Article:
In 1967 the Indian government helped to open the Institute of Tibetan Studies, which is dedicated to saving the culture and knowledge of the Tibetan people. The Indian government helped His Holiness Dudjom Rinpoche to start the Nyingmapa Studies Department at the Institute, and His Holiness asked me to teach there. From 1967 to 1983 I taught and helped organize that department at the Central Institute of Tibetan Higher Studies. When we started, I was head of the department and the only person teaching Nyingma Studies. I had many responsibilities, including teaching about twelve classes every day.
I first came to the United States in 1980, and came back again in 1983. Since then, I have been teaching in North America as well as in Europe and Australia. This is a brief account of my training.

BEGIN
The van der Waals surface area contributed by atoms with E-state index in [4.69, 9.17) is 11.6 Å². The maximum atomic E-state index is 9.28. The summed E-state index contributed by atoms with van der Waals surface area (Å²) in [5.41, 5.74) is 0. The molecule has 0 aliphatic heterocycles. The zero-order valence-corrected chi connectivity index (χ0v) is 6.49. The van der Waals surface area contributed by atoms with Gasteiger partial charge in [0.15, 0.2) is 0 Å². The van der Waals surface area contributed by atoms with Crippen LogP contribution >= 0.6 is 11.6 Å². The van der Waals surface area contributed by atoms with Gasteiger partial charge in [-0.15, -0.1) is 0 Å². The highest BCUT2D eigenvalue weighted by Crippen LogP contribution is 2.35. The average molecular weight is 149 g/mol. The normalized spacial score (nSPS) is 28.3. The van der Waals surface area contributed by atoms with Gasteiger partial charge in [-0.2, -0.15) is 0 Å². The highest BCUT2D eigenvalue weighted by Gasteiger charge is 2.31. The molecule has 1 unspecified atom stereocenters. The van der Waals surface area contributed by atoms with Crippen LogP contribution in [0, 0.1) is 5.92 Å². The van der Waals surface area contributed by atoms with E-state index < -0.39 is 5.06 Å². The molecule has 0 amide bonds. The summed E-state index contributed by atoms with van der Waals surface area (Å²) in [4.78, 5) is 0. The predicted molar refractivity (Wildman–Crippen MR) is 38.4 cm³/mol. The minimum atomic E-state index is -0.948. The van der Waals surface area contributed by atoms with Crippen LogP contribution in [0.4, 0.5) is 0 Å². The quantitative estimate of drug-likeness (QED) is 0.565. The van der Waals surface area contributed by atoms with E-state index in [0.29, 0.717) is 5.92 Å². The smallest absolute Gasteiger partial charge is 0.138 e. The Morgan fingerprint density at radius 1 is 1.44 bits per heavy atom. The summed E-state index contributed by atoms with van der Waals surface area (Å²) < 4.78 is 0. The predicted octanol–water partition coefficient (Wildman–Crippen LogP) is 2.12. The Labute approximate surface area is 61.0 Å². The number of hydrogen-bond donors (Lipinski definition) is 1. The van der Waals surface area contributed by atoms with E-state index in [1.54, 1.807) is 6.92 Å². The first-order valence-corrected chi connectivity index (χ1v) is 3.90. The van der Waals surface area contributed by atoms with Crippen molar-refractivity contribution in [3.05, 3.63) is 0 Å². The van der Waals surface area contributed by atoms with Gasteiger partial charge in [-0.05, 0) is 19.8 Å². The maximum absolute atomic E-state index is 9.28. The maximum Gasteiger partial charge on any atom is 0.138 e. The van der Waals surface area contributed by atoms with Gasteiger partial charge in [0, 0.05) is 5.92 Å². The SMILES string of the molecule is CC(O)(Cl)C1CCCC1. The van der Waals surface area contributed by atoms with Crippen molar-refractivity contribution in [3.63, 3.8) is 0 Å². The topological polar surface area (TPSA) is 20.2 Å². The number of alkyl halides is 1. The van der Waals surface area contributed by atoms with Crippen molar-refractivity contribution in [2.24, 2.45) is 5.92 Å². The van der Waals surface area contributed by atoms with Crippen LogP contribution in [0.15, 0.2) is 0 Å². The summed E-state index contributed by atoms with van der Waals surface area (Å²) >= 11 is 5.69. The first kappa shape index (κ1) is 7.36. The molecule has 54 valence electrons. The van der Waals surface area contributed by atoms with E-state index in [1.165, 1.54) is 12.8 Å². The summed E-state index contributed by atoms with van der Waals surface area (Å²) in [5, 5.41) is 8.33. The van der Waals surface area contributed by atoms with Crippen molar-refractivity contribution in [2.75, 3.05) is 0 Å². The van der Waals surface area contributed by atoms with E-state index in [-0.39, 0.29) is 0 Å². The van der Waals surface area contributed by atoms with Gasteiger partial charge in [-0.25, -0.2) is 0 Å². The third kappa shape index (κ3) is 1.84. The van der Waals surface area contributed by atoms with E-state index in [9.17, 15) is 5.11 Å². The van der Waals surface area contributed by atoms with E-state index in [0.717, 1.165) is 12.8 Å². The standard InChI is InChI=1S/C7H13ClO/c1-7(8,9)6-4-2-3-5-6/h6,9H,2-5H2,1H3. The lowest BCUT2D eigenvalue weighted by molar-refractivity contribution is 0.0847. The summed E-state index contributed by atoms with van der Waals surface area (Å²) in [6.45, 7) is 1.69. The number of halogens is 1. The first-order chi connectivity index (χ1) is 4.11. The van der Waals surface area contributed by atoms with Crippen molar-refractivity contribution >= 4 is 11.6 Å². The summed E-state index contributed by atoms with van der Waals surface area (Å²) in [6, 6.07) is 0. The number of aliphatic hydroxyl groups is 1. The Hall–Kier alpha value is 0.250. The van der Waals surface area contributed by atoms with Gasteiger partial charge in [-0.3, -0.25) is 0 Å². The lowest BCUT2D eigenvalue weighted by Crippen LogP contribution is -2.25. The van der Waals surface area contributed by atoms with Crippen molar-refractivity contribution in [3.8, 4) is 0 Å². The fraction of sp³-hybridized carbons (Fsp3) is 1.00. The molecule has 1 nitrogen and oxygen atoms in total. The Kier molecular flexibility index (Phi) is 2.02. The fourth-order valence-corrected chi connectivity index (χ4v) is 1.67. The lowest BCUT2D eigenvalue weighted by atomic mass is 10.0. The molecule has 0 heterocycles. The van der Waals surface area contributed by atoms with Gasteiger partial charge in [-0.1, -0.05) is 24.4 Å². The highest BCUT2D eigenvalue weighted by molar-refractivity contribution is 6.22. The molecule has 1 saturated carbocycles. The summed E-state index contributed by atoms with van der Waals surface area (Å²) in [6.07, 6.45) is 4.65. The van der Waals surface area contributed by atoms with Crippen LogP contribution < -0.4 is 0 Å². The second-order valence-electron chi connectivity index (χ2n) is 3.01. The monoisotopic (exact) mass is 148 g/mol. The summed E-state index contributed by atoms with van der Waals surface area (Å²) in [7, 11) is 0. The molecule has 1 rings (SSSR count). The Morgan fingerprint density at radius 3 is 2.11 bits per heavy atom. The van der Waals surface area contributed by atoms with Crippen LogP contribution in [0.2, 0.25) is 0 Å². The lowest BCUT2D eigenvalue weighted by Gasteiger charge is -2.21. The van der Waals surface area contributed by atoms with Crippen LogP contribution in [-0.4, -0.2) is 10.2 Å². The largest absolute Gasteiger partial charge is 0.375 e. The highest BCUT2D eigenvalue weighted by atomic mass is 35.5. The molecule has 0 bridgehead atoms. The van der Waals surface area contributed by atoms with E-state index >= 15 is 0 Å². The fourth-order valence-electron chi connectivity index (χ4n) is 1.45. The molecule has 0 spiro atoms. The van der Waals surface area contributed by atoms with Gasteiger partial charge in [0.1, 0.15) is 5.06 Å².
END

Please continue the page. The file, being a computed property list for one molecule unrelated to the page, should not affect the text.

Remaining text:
Question: At what age do people begin meditating in Tibet?
Answer: In the Nyingma lineage in Tibet, the students started meditating at about age twelve, at the same time they began to learn the major sciences. It was only after I arrived in India in 1961 that my personal meditation practice developed. Sometimes in India I practiced for periods of two or three months. In 1966 or 1967 I had the opportunity to go to the mountains for my longest retreat of five months.
When I began studying with my master at the age of five, I saw him practicing in his meditation box. I was very small and did not know exactly what he was doing, but I was very interested. In the Tibetan tradition people often practice in wooden meditation boxes, which have backrests so that the practitioners can lean their heads back. I would stand on the porch and watch my teacher through the window. Since I did not have a beautiful box, I gathered some stones and tree limbs and made a crude box to sit in. I really did not know about meditation; I wanted to imitate my master.
Ven. Khenchen Palden Sherab Rinpoche
The Buddhist Path